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Forest Farming Is the Future (for Ramps)

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Forest Farming Is the Future (for Ramps)

Marie Viljoen March 14, 2023

In their undisturbed, native deciduous woodland home, pungently delicious ramps (also known as wild leeks) appear in extensive, green colonies in early to mid-spring. But demand for these wild onions, spring ephemerals native to eastern North America, has outpaced their life-cycle. Their over-collection for market results in brown forest floors where only occasional islands of un-dug ramps persist in the rich leaf litter. Wild ramp populations are under threat because we are consuming them carelessly. Which is why they should be cultivated.

The good news is, growing these native onions is not hard. They are a natural addition to a woodland garden, and a boon to forest farmers.

Photography by Marie Viljoen.

Above: Flower buds forming in late spring.
Above: Planted from a farmers market bulb, a ramp flower blooms on my Brooklyn terrace in June.

For a ramp conservation refresher, please visit our previous story about a woodland where the wild ramps grow.

But to sum up these onions’ life cycle: Seeds shed by the flowers of mature ramps take six to 18 months to germinate. Seedlings take about four years to produce a leaf large enough for harvest; and it takes the plant about five to seven years to form a mature bulb that can produce its own flower.

Ramps grow slowly. Humans consume quickly.

Above: Wild colonies thrive in humus-rich soil that is moist but well-drained.

Fortunately, more and more resources are available for would-be ramp growers. Many university extensions are publishing their relatively new research.

Above: Ramps appearing in my (previous, in-ground) garden, in spring 2018.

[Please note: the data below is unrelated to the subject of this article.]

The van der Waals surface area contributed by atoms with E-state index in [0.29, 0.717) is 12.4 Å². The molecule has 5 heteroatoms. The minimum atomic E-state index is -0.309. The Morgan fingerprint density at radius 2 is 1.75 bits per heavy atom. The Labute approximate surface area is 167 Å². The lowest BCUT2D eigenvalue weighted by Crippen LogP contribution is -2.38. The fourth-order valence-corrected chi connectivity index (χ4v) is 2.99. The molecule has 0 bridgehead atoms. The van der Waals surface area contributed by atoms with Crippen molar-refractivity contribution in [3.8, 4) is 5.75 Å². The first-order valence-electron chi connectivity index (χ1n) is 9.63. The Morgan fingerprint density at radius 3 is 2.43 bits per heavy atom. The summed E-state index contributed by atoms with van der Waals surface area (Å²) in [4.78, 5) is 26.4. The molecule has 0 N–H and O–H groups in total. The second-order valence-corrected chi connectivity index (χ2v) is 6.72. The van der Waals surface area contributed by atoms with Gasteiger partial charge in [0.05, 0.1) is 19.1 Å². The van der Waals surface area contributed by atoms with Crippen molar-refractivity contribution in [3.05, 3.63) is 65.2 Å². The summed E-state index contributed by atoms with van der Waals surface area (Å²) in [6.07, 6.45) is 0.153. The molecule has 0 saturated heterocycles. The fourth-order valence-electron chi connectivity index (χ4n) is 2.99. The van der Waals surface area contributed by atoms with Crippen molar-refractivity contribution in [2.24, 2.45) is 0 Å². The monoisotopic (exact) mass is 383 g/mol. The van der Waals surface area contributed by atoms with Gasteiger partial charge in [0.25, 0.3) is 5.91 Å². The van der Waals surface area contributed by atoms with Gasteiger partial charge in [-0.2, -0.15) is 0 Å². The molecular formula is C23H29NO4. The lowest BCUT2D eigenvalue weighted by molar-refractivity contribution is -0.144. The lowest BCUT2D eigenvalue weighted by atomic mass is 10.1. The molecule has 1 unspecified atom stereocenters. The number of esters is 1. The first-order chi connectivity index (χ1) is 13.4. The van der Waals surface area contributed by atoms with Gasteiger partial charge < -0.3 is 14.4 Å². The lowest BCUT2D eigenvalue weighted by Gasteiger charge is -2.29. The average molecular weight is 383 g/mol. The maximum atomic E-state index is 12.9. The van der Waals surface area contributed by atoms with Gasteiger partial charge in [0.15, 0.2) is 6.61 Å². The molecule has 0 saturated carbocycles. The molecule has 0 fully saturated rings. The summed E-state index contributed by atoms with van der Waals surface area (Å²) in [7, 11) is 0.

On a tiny (but inspiring) scale I have been growing city ramps since 2016. It began with with a gift of the bulbs from a friend who collects them on his land on the Delaware River. After soaking their roots overnight in cool water they were planted in our then-backyard (whose soil pH was 5.4— quite acidic) in a spot with spring sunshine and summer shade (which mimics their natural deciduous woodland habitat). Plenty of leaf litter covered them in fall and winter. The following spring healthy leaves emerged.

Above: Potted ramps, with foamflowers.
Above: My potted ramps emerging this March.

When we moved to a terraced apartment, I tried again, this time with greenmarket ramps sold with roots, and soaked overnight. I planted them in a 14-inch terracotta pot, in potting soil. After one winter, one plant bloomed and set seed (no sign yet of the seedling – fingers crossed). I felt like throwing a party. This March there are five plants emerging from the cold soil that they share with foamflower and holly fern, their native woodlands neighbors. The pot spends the spring in some morning sun, then I move it beneath the shading branches of a rhododendron for the hot, humid summer.

Above: Ramps, rescued from Wegman’s, coming up in Mary Rose Go’s New Jersey backyard. Photo: Mary Rose Go.